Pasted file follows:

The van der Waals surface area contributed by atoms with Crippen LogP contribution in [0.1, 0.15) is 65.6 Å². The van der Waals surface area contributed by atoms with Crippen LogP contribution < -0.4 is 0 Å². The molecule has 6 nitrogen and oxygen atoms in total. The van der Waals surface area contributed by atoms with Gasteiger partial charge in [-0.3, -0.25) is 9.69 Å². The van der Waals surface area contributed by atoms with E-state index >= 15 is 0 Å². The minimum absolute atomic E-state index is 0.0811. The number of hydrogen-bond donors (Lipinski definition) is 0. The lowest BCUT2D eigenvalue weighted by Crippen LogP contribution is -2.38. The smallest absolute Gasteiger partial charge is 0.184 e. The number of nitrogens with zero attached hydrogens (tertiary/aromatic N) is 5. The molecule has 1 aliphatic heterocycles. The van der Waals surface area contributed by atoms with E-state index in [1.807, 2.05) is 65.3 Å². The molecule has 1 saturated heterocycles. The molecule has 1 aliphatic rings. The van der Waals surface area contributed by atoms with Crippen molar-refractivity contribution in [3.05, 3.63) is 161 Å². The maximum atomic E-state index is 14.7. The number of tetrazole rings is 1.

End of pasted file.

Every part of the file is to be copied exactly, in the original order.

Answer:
The van der Waals surface area contributed by atoms with Crippen LogP contribution in [0.1, 0.15) is 65.6 Å². The van der Waals surface area contributed by atoms with Crippen LogP contribution < -0.4 is 0 Å². The molecule has 6 nitrogen and oxygen atoms in total. The van der Waals surface area contributed by atoms with Gasteiger partial charge in [-0.3, -0.25) is 9.69 Å². The van der Waals surface area contributed by atoms with E-state index >= 15 is 0 Å². The minimum absolute atomic E-state index is 0.0811. The number of hydrogen-bond donors (Lipinski definition) is 0. The lowest BCUT2D eigenvalue weighted by Crippen LogP contribution is -2.38. The smallest absolute Gasteiger partial charge is 0.184 e. The number of nitrogens with zero attached hydrogens (tertiary/aromatic N) is 5. The molecule has 1 aliphatic heterocycles. The van der Waals surface area contributed by atoms with E-state index in [1.807, 2.05) is 65.3 Å². The molecule has 1 saturated heterocycles. The molecule has 1 aliphatic rings. The van der Waals surface area contributed by atoms with Crippen molar-refractivity contribution in [3.05, 3.63) is 161 Å². The maximum atomic E-state index is 14.7. The number of tetrazole rings is 1.